• Relaxed Mind
  • Sharpened Concentration
  • Increased Body Awareness
  • Reduced Anxiety and Depression
  • Lower and More Stable Blood Pressure

In conclusion, asthma is a chronic lung condition that causes the airways to constrict and makes it difficult to breathe freely. While medications are used to treat the condition, yoga can be a complementary plan to improve symptoms in hand with various other physical and psychological benefits. While there is some preliminary clinical evidence in support of yoga as a treatment for asthma there needs to be more comprehensive research done to be endorsed as a suitable treatment line for the condition.

To this end, yoga may be a good addition to a holistic treatment plan and should be discussed with a healthcare provider. It is important to check with yoga instructors and inform them of the condition so that poses and or the class can be modified appropriately to support disease management.  It is necessary to keep in mind that some poses and breathing techniques may induce flare ups and should be avoided throughout the practice.


  1. Fitzgerald, G. 2021. Does Yoga Benefit Asthma? Allergy and Asthma Network. [online]
  2. Nagarathna, R. and Nagendra H.R. 1985. Yoga for Bronchial Asthma: A Controlled Study. British Medical Journal, 291: 1077-1079.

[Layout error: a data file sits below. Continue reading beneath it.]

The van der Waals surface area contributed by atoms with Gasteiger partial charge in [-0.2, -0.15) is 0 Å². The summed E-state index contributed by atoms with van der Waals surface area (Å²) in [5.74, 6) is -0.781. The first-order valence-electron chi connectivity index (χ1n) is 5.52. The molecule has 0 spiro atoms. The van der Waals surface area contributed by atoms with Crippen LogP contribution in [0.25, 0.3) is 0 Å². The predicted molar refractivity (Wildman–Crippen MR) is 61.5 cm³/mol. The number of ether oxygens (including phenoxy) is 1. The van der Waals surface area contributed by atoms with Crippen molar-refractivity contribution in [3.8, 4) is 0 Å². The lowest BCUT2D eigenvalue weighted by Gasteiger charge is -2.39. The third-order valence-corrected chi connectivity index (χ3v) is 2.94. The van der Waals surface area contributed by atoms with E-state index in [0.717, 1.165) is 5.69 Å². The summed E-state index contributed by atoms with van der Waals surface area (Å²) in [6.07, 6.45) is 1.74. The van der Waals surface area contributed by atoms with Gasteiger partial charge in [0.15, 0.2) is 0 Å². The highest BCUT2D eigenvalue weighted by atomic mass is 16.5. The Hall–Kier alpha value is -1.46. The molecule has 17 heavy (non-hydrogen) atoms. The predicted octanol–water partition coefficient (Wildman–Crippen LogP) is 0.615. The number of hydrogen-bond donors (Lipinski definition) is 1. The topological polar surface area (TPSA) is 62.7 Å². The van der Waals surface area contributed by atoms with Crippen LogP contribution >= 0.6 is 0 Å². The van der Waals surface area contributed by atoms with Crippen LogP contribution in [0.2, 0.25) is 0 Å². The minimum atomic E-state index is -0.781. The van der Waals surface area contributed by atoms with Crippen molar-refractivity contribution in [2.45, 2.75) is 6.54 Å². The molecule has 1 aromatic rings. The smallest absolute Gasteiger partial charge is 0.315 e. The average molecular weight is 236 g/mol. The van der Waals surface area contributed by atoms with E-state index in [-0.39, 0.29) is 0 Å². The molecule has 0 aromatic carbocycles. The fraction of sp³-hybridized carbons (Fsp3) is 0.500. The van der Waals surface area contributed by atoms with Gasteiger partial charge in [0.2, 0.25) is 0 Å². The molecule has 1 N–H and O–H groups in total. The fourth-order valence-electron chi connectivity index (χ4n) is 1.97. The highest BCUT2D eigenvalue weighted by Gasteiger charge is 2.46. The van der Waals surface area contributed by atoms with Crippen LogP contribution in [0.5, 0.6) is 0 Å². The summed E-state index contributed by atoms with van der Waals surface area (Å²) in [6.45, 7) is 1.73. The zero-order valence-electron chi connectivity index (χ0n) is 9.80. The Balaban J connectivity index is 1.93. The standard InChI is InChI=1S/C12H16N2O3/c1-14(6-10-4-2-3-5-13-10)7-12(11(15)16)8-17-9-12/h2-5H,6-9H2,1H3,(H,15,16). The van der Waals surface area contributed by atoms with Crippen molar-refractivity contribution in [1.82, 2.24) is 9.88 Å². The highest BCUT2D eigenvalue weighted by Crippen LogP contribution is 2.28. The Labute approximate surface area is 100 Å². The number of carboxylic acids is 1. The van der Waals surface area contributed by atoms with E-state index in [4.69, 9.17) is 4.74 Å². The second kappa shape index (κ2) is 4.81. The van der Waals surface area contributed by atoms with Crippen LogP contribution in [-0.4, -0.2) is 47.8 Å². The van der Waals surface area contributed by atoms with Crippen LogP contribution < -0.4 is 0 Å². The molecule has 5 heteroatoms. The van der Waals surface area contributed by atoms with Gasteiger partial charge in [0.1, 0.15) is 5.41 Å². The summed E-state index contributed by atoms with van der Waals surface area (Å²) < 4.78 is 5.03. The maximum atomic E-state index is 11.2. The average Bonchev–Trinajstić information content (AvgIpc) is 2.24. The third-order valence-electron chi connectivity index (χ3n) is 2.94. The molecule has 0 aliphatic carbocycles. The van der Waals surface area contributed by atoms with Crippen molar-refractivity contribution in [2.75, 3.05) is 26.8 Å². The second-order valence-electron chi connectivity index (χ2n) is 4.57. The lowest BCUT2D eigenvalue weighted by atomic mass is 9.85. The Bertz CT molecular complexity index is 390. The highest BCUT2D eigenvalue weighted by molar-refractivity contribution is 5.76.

3. Sherrell, Zia. 2021.  What to know about yoga for asthma. Medical News Today. [online]
  4. Khanam, A.A., Schedva, U., Guleria, R., and Deepak, K.K. 1996.  Study of pulmonary and Autonomic Functions of Asthma and Patients After Yoga Training.  Indian Journal  Physiol Pharmacol, 40(4): 318-324. 
  5. Yang, Z-Y., Zhong, H-B., Mao, C., Yuan, J-Q., Huang, Y-F., Wu, X-Y., Gao Y-M. and Tang, J.L. (2016) Yoga for asthma. Cochrane Database Syst Rev. 4(4), pp. CD010346
This content is purely informational and isn’t medical guidance. It shouldn’t replace professional medical counsel. Always consult your physician regarding treatment risks and benefits. See our editorial standards for more details.

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Dr. Richard Stephens

Doctor of Philosophy (PhD), Physiology/Child Health
St George's, University of London

Richard has an extensive background in bioscience and bioinformatics with a PhD in membrane transport physiology and 28 years of experience in scientific publishing, bioscience research and computational biology.
On moving to Cambridge, UK, in 2015, Richard took the opportunity to broaden the application of his scientific background as well as to explore new avenues of interest. Among other things he mentored students at the Disability Resource Centre at the University of Cambridge and is currently working as an educator, pro bono for the Illuminate charity whilst further developing his writing and presentation skills.